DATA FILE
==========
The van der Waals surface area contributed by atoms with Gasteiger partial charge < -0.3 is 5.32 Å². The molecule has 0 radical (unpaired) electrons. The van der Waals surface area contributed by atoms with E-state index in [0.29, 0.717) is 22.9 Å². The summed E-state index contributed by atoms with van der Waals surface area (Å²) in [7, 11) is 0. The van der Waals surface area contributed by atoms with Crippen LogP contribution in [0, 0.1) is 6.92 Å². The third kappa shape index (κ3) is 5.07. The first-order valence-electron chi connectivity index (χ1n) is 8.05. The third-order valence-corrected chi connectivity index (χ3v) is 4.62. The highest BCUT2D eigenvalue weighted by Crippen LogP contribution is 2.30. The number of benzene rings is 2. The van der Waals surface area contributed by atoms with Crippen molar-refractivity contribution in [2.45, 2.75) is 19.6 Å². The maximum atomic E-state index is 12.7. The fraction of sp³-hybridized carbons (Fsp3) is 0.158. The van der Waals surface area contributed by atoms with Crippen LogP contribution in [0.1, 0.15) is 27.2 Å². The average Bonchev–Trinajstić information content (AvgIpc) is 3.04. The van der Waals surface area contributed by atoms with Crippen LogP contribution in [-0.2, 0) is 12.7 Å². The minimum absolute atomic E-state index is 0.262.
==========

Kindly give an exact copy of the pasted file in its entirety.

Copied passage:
The van der Waals surface area contributed by atoms with Gasteiger partial charge < -0.3 is 5.32 Å². The molecule has 0 radical (unpaired) electrons. The van der Waals surface area contributed by atoms with E-state index in [0.29, 0.717) is 22.9 Å². The summed E-state index contributed by atoms with van der Waals surface area (Å²) in [7, 11) is 0. The van der Waals surface area contributed by atoms with Crippen LogP contribution in [0, 0.1) is 6.92 Å². The third kappa shape index (κ3) is 5.07. The first-order valence-electron chi connectivity index (χ1n) is 8.05. The third-order valence-corrected chi connectivity index (χ3v) is 4.62. The highest BCUT2D eigenvalue weighted by Crippen LogP contribution is 2.30. The number of benzene rings is 2. The van der Waals surface area contributed by atoms with Crippen molar-refractivity contribution in [2.45, 2.75) is 19.6 Å². The maximum atomic E-state index is 12.7. The fraction of sp³-hybridized carbons (Fsp3) is 0.158. The van der Waals surface area contributed by atoms with Crippen LogP contribution in [0.1, 0.15) is 27.2 Å². The average Bonchev–Trinajstić information content (AvgIpc) is 3.04. The van der Waals surface area contributed by atoms with Crippen LogP contribution in [-0.2, 0) is 12.7 Å². The minimum absolute atomic E-state index is 0.262.